Science: I think therefore I paint

Artists' thought processes, as well as the way they move their eyes and hands, are quite different from those of the rest of us. By Steve Connor
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The Independent Culture
ARTISTS THROUGHOUT history have had a reputation for being unconventional. Now science seems to support this prejudice. A study of the way artists draw objects has shown that they really do use their bodies differently from the rest of us.

John Tchalenko, a former lecturer at Imperial College in London, has carried out the first detailed research into the movements and thought processes that underpin the way artists create impressions of the world they see. His results show that when it comes to drawing a picture, artists call upon quite novel ways of co-ordinating their hands, eyes and brains.

Dr Tchalenko approached the task with the help of two techniques and a long-time friend, the artist Humphrey Ocean. He used a device called an eye-tracker, which was able to plot the precise movements of Ocean's eyes as he drew a portrait. The second approach was to employ a brain- scanner to discover which parts of Ocean's brain became active during a drawing exercise.

"I'm interested in creativity, and the way that the visual input is transformed into the manual input - therein lies the creative process," Dr Tchalenko says.

Ocean was asked to draw a portrait while wearing the eye-tracker device - which looks like a bicycle helmet attached to space-age goggles - at the Sensorimotor Control Laboratory at Oxford University. Ocean wore the device for about 12 minutes at a time. A sensor recorded his hand movements, and how these were co-ordinated with the exact motions of his eyes. A non-artist carried out the same tasks for comparison.

Most people's eyes are continuously moving in their sockets, at a rate of about 140 flickers a minute, in order constantly to shift the scene they are viewing over the central - and most sensitive - part of the retina. When non-artists were placed in the eye-tracker and asked to draw a face, they continued to follow this pattern, fixing their eyes on a particular spot on the face for about one third of a second.

Ocean's eye movements during drawing, however, were significantly different. From a fixation rate of 140 a minute he went down to about 10 or 12 fixations, each one lasting, of course, considerably longer. His eye movements over the face of the subject were also less erratic and more controlled. Ocean was moving his gaze at a speed estimated to be about 40km per second and he was able to fix his interest on a spot on the face with pinpoint accuracy - whereas the non-artist's gaze wandered all over the subject.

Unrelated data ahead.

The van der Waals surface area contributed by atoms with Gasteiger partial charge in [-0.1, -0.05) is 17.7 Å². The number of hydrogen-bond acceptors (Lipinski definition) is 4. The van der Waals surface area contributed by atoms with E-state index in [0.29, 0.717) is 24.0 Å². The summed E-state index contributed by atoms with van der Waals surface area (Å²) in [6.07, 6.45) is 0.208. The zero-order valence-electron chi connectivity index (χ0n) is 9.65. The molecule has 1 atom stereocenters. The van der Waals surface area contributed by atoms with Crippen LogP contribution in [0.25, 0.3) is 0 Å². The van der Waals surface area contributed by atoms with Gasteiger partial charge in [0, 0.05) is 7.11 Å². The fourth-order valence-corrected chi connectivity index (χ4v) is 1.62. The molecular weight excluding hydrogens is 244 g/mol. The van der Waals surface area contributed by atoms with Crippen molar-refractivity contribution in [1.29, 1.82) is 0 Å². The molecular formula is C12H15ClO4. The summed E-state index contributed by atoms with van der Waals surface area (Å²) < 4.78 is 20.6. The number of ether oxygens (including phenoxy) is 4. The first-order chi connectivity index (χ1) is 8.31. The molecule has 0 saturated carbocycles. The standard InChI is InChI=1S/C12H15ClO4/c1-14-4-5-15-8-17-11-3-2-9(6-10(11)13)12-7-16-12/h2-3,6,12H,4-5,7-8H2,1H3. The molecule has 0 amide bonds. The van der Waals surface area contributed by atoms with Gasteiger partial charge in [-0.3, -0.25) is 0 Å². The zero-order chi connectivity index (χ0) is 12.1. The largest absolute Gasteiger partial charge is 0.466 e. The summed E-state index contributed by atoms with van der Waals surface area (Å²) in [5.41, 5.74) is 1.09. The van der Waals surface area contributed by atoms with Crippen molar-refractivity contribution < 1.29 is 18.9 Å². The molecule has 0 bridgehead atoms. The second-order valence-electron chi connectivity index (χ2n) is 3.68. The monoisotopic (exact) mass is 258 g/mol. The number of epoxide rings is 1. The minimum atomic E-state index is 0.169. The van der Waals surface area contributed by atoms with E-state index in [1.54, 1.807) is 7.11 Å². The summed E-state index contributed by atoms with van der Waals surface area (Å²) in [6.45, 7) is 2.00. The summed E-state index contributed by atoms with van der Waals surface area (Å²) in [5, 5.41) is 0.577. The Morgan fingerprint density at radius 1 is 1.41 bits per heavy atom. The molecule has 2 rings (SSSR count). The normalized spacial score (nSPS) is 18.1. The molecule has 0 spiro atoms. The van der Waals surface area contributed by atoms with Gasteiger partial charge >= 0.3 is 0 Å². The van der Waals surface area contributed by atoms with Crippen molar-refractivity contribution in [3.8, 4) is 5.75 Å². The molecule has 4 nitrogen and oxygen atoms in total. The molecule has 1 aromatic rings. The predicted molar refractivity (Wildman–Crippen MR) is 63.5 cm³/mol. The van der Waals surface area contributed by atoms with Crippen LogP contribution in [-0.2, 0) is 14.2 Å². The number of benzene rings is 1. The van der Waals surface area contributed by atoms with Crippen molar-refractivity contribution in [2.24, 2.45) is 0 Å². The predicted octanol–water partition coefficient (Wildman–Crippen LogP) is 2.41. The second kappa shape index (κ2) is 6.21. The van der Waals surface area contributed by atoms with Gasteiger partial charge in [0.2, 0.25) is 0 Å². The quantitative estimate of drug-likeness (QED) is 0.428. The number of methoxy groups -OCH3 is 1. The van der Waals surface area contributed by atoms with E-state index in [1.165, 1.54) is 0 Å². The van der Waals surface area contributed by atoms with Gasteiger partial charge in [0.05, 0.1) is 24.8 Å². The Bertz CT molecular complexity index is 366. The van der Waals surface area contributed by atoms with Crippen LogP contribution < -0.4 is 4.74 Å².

"It shows that an artist looks at a face methodically," Dr Tchalenko says. Ocean's hand movements were also significantly different from those of a non-artist. Ocean would move his hand several times over the paper before committing himself to drawing a line. It was as if he were rehearsing his actions.

The next phase of the study was to see how Ocean's brain was working during the drawing process. For this, he was placed in a functional magnetic resonance imaging (fMRI) scanner at Stanford University in California. While lying in the scanner, Ocean was asked to draw portraits from six photographs, and six geometric figures. Subtracting the brain activity used in one activity from that used in the other should yield the mental activity needed to portray a face. The results show a clear difference from the way non-artists draw faces.

The visual information from the eye enters the visual centres at the back of the brain in both artists and non-artists, and then travels forward to the frontal areas of the cerebral cortex - the "higher" centres, which are involved in more abstract thought processes.

"In Humphrey's case, activation occurred in the right frontal region of the brain, whereas in the non-artist controls it occurred in the posterior region. It appears that Humphrey was `thinking' the portraits, while the controls were slavishly copying them," Dr Tchalenko says.

The study, which is described in an exhibition opening today at the National Portrait Gallery in London, clearly indicates that artists have learnt to use their brains, as well as their hands and eyes, quite differently from the rest of us. Dr Tchalenko says that the next step in the research would be to see how art students learn this skill over a period of years.

The Painter's Eye, sponsored by the Wellcome Trust, can be seen at the National Portrait Gallery, London from today. Admission is free

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